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Recovering Thermal Energy with Water Jet Heaters

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The thermal energy in low-pressure steam can be recovered using shelland-tube heat exchangers, air-cooled condensers, and thermocompressors. An even more efficient way to recover the energy from low pressure steam is to use a Kadant Johnson water jet heater.

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Recovering Thermal Energy with Water Jet Heaters

  1. 1. Recovering Thermal Energy with Water Jet Heaters© Kadant Johnson Inc. 2013 Recovering Thermal Energy with Water Jet Heaters Technical White Paper Series Jerry Timm Vice President Corporate Engineering and R&D Kadant Johnson Inc.
  2. 2. Recovering Thermal Energy with Water Jet Heaters© Kadant Johnson Inc. 2013 A variety of methods are used to process low-pressure exhaust steam. The most inefficient method is to simply dump it to the atmosphere through an atmospheric vent valve. When energy costs were low, this was acceptable, but with today's’ higher energy costs and the increasing importance of optimizing energy utilization, recovering thermal energy and reducing operating costs are much more important. The thermal energy in low-pressure steam can be recovered using shell- and-tube heat exchangers, air-cooled condensers, and thermocompres- sors. An even more efficient way to recover the energy from low- pressure steam is to use a Kadant Johnson water jet heater, as shown in Figure 1. 2 Figure 1. Kadant Johnson water jet heater. KADANT JOHNSON WATER JET HEATER
  3. 3. Recovering Thermal Energy with Water Jet Heaters© Kadant Johnson Inc. 2013 The Kadant Johnson water jet heater is a direct-contact condenser. A high-pressure water jet entrains low-pressure steam, or even sub- atmospheric steam, to recover its thermal energy. The high velocity water jet creates a vacuum by means of the Bernoulli principle, entraining both steam and non-condensable gases, and condensing the steam. The water jet diffuser converts the high-velocity mixture to a supra-atmospheric pressure that can then be discharged without a pump. Figure 2 shows steam flow, suction steam pressure, and recommended inlet size. For example, with a steam load of 4,000 pounds per hour and a suction pressure of 10 psia, a 6” connection is recommended. Figure 3 shows the relationship between suction steam pressure, the steam flow, and the required water flow. For example, if the suction pressure is 10 psia, each gallon of water at 50° F will condense 61 pounds of steam if non-condensable gases are not present. For a steam load of 4,000 pounds per hour, a total of 66 gpm of 50° F water would be required to maintain the absolute pressure at 10 psi. 3 Figure 2. Inlet connection size and steam flow.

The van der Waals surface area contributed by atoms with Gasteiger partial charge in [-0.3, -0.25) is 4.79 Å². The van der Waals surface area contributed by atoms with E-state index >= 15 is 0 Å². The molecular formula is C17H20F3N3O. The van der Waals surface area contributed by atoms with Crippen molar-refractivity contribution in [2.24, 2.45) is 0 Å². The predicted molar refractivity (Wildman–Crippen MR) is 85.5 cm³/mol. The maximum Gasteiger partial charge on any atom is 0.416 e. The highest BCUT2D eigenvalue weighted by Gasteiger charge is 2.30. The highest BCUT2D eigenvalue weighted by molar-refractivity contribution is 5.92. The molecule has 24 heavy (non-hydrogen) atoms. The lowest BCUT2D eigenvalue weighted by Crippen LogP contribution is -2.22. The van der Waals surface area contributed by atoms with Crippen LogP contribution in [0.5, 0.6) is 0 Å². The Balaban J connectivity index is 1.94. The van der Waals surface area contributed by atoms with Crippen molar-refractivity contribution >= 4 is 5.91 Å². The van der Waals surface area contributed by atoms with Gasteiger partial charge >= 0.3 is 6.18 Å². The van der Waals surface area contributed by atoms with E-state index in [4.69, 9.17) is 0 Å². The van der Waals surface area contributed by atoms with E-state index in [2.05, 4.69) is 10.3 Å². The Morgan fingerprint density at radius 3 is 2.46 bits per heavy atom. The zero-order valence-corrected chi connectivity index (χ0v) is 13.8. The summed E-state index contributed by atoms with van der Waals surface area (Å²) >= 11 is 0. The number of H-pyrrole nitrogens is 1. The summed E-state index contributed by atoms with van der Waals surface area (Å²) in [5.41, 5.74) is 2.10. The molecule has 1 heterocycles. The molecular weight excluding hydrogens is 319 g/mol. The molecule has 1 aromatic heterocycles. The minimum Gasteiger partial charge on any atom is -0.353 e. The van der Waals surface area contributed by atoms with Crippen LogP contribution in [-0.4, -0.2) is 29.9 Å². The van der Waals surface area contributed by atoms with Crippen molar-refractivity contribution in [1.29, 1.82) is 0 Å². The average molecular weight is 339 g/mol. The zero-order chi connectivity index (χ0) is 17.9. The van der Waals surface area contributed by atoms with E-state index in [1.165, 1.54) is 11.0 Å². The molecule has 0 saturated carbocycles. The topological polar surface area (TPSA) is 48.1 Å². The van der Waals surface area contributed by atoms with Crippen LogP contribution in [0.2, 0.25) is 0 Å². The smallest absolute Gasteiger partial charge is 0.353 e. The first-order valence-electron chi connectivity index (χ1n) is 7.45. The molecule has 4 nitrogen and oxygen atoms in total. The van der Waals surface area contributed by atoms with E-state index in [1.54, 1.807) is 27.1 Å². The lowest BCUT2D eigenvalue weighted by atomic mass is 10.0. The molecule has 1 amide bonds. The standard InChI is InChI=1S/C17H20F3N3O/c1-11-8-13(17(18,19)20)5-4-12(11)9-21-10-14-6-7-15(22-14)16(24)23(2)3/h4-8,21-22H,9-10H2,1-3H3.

4. 4. Recovering Thermal Energy with Water Jet Heaters© Kadant Johnson Inc. 2013 4 Figure 1: The relationship between silo temperature and reel speed. Figure 3. Steam flow per GPM water flow. Figure 4. Inlet connection size and water flow.
  5. 5. Recovering Thermal Energy with Water Jet Heaters© Kadant Johnson Inc. 2013 Figure 4 shows the recommended water connection and the water inlet flow rate. For 66 gpm, select a 2” connection. 5 Figure 5. Capacity reduction factor for non-condensable gases. Figure 5 shows the reduction in steam flow capacity when there are non -condensable gases (e.g., air) in the steam line. One-half percent or less has no effect on the capacity of the water jet heater. However, one percent non-condensable gas in the steam reduces the steam flow capacity by (100-60%) =40%. Water jet heaters are typically installed vertically with the discharge below the inlet to provide a smooth start-up and stable operation. If the steam load is constant, no control other than an on/off valve is required. If the steam load is variable, the water rate can be varied accordingly within limits. The water flow turndown, however, should not be more than 50% of maximum water flow.
  6. 6. Recovering Thermal Energy with Water Jet Heaters© Kadant Johnson Inc. 2013 6 Figure 6. Piping for a typical water jet heater installation with automat- ic control of water temperature. Note: The water jet heater should be a minimum of 15 feet above the dis- charge.
  7. 7. Recovering Thermal Energy with Water Jet Heaters© Kadant Johnson Inc. 2013 7 Figure 7. Piping for a typical water jet heater installation with manual control of water temperature.
  8. 8. Recovering Thermal Energy with Water Jet Heaters© Kadant Johnson Inc. 2013 The picture below shows the installation of a 1.5” Kadant water jet heater. The pipeline at the top of the picture shows the modulated water inlet which was designed for 30 to 45 gpm. The steam line, in the middle, was designed for a maximum of 1,800 lb/hr at atmospheric pressure. 8 This water jet unit replaced the two shell and tube heat exchangers that were each approximately 16” diameter x 100” long, as shown in the following picture. One of the advantages of the direct contact condensor is that it requires a much smaller footprint.
  9. 9. Kadant Johnson is a global leader in the design, manufacture, and service of dryer drainage systems, rotary joints and rotary unions, syphon systems, and related equipment for the dryer section of pro- cess machinery. For more information about Kadant Johnson prod- ucts and services, email info@kadant.com or visit www.kadant.com.  Steam and Condensate Systems  Dryer Section Surveys  Dryer Management System® control software  Stationary Syphons  Rotating Syphons  Rotary Joints and Rotary Unions  Turbulator® Bars  Thermocompressors  Desuperheaters  Direct Injection Steam Heaters  Vortec™ Vacuum Generators  Sight Flow Indicators  Flexible Metal Hoses  Installations Services

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